You’ve driven thousands of miles over the winter, spring is coming or your season is over. The end-of-season maintenance will have to be done. I will explain in detail what is recommended or feasible to do at home. These tasks are simple and can help you avoid surprises for the next winter.
Treatment for Gasoline
The fuel we use in our snowmobiles contains solvents, which makes it volatile. When these products evaporate, they create vapors, which create corrosion and residue. You can see these during carburetor maintenance, greenish-gray deposits or yellowish color. To avoid this reaction, a “fuel stabilizer” is used.
With the right dosage, this product will slow down the evaporation of the fuel and maintain its properties.
Empty or Full Tank
For non-ethanol gasoline, at least half the tank should be left empty or more. The reason: is to avoid drying out the seals and fuel lines.
Using fogging oil, this technique consists of spraying oil through the intake manifold into the engine. This oil sticks to the crankshaft bearings, piston arms and cylinder walls. This will protect the components from air and moisture.
The application of the storage oil is different for each brand of snowmobile, the application of the product is generally done through the intake manifold. Start the engine and keep the rpm higher than normal. Remove the air bowl, and spray at the inlet of each carburetor or intake manifold. Spray the product, 5 to 10 seconds, in each carburetor alternately. When white, opaque smoke is seen coming out of the exhaust, you can stop the engine.
Some manufacturers have their own way of doing this technique or the snowmobile itself has a built-in “SelfFoggin” mode. Consult the manufacturer’s manual or directly to your dealer.
Here are 2 schools of thought:
- Option 1: Run the snowmobile occasionally in the summer
- Option 2: Apply storage oil so you don’t have to touch it all summer
For enthusiasts who like to start their snowmobile in the summer (2-3 minutes):
- Prevents sediment build-up in the cooling system.
- Circulating gasoline also prevents seals from drying out.
- Allows for engine lubrication.
- Pleasant to smell a two-stroke engine.
- The engine will not get hot enough and run long enough to burn off all the moisture in the engine.
- You will accumulate moisture inside the engine which could damage the crankshaft and piston arm bearings.
- For those who choose to store their snowmobiles for the summer and only see them again in the fall.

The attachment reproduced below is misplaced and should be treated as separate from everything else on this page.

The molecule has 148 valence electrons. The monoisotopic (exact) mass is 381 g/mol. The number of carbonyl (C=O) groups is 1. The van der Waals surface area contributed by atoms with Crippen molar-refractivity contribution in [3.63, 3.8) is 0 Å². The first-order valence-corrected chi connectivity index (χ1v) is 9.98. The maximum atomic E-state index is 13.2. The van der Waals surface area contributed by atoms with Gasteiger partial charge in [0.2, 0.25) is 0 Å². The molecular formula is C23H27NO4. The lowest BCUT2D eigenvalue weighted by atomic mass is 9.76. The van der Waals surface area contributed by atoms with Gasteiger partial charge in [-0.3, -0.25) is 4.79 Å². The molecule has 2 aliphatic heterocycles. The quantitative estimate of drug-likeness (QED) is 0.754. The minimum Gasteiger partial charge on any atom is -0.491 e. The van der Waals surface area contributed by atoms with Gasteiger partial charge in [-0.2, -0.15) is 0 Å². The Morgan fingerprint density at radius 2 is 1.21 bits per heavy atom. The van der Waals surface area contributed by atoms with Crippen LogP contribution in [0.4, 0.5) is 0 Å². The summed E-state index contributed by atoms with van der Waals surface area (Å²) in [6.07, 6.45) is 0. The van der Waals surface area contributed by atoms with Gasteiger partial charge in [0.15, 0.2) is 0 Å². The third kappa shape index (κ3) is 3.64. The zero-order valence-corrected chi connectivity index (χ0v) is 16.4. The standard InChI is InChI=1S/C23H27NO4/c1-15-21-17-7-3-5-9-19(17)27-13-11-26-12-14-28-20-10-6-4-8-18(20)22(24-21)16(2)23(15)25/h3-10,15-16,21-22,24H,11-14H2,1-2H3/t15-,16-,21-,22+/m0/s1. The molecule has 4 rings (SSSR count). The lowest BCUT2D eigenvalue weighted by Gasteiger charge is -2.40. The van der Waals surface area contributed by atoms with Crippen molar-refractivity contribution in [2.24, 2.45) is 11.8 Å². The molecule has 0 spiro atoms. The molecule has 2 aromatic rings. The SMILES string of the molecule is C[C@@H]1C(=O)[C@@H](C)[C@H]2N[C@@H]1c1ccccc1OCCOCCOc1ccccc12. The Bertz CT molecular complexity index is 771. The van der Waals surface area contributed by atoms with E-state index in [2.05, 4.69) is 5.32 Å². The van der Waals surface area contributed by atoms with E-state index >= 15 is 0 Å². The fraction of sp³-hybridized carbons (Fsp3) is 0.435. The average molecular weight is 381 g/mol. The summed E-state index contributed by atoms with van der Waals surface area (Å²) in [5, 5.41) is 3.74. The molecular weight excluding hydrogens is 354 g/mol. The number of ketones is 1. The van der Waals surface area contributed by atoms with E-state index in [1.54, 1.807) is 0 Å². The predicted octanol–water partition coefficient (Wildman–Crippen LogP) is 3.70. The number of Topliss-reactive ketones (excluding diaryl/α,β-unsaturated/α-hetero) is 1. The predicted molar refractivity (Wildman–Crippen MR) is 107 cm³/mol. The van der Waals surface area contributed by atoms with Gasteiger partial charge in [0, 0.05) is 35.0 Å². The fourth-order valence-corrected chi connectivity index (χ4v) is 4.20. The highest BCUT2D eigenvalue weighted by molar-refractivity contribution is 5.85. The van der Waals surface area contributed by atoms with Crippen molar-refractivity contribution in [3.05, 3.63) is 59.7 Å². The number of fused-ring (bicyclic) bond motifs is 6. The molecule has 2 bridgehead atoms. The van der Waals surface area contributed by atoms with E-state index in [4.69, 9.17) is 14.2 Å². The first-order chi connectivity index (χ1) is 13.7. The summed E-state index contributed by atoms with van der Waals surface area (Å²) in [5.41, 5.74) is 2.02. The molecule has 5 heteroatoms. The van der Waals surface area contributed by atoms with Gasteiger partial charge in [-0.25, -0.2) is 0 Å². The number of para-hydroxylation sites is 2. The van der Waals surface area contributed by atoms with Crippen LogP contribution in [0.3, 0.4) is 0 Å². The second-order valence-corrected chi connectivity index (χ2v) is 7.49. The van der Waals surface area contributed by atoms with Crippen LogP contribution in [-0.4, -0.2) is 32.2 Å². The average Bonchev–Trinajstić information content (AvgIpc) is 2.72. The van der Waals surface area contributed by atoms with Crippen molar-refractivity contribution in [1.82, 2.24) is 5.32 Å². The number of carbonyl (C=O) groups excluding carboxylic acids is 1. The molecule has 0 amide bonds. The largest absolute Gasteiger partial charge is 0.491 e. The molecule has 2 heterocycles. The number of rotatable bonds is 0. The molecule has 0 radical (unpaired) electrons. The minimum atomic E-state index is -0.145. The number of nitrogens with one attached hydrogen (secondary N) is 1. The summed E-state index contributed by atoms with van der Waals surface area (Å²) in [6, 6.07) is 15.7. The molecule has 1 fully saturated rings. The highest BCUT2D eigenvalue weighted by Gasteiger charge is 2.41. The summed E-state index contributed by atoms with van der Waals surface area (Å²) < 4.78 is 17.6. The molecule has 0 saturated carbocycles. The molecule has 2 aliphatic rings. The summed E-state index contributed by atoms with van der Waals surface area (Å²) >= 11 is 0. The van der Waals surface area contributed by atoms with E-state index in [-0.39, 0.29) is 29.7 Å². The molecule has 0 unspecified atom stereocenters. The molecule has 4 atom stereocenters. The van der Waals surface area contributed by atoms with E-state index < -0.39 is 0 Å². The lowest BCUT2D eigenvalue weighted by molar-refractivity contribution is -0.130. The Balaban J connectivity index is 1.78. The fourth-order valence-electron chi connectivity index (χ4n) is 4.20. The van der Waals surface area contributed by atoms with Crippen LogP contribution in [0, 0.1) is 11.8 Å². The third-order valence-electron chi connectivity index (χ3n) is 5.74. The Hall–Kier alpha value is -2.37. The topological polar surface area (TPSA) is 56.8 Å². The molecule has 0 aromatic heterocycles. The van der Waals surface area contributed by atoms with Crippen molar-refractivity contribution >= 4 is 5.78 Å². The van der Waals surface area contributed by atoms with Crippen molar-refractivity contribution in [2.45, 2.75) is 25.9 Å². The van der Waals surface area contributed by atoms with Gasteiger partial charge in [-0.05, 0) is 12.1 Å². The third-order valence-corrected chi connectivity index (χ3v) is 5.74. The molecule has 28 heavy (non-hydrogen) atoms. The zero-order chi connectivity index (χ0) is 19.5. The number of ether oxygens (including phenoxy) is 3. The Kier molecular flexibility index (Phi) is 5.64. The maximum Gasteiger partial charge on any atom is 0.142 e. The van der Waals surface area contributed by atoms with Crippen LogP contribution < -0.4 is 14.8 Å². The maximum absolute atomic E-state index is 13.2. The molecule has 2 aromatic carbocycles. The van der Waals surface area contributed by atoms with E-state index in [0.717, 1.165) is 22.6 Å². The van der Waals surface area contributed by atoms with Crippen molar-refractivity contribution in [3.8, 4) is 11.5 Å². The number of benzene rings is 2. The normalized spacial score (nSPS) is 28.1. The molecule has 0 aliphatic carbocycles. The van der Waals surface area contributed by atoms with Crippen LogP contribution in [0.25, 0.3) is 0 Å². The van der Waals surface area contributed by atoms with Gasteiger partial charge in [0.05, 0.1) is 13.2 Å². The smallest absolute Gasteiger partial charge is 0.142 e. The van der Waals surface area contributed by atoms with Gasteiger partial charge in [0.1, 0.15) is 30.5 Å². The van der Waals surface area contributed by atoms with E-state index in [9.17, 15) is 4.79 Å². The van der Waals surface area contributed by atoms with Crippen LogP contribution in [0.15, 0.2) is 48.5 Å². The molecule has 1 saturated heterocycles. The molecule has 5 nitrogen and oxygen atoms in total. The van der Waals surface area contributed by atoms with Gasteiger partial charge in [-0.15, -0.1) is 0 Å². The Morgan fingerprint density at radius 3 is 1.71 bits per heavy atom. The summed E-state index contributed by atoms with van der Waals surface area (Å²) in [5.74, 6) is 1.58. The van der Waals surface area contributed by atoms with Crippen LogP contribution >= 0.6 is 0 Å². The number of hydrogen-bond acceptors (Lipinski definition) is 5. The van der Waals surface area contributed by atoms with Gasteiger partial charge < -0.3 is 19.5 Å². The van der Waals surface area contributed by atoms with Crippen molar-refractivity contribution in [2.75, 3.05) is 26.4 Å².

- Good protection for internal engine parts that will be protected from rust and moisture.
- If you start your snowmobile, you’ll have to start the process all over again.
- In the fall, you’ll have to replace the spark plugs because they’ll get very dirty.
Remove the belt
Remove the traction belt during the summer season. The belt, which will be static in the pulleys, will sag due to the pressure of the secondary pulley plates. To do this, remove the belt and store it in a flat, dry place away from the sun. Never start your snowmobile without the belt.
Greasing and Lubrication
When applying grease, note that water may come out of the ends of the pivot points. By applying grease, you prevent the creation of rust during the summer. For the front of the snowmobile, use a spray lubricant on the exposed ball joints. The joints will be protected from rust and cleaned of calcium accumulated during this last season.
Rest for the Suspension and the Track
During the summer season, keep the rear of the snowmobile elevated and off the ground. When elevated, your track studs will not sag. Not touching the ground, will not transfer moisture or cold to your track. The price of the tracks is exorbitant and you have to take care of them. You can take the pressure off the rear wheels of the suspension, which will eliminate the stress on the track. Another suggestion would be to remove the tension from the springs, which will increase their life span.
Take the time to walk around the snowmobile and make a list of upcoming repairs for the next season. Throughout the summer, you can store parts or plan your budget.
Extending the Life of your Battery
Remove the battery from the snowmobile and store it in a dry, well-ventilated area.
Two options are available:
- Smart charger: The voltage will be maintained and stabilized throughout the summer.
- Conventional charger: you will have to plug it in 2 to 3 times during the summer.
Protect your Snowmobile
On metal surfaces, apply a protective product such as “WD40” to leave a protective layer against moisture. On vinyl, synthetic/natural rubber, plastic and leather, a product like “303 Aerospace Protectant” will nourish the materials and prevent fading or drying out. In the fall, cleaning and your snowmobile will be like new and ready for winter.
Storage of your Snowmobile:
The ideal place is of course dry and temperate. If necessary, opt for a shady place, away from the sun and rain. Scatter mothballs in the engine compartment and storage compartments, they will repel insects. Putting fabric softener sheets in the exhaust and air intake will help keep small rodents away. A protective cover can prevent natural damage.
End-of-season maintenance is important and should not be neglected. It will protect your snowmobile for the duration of the summer. In addition, the inspection allows you to make a list of upcoming repairs for the next season. Being a snowmobiler is very expensive, it would be good to put everything on your side to avoid unnecessary costs. Here are my tips or recommendations, now it’s up to you to see how you can apply them in your own way. The main thing is to take care of your snowmobile. Always consult your snowmobile’s manual to avoid forgetting some important details. If you have any questions, ask a specialist or your dealer.
Have a good summer.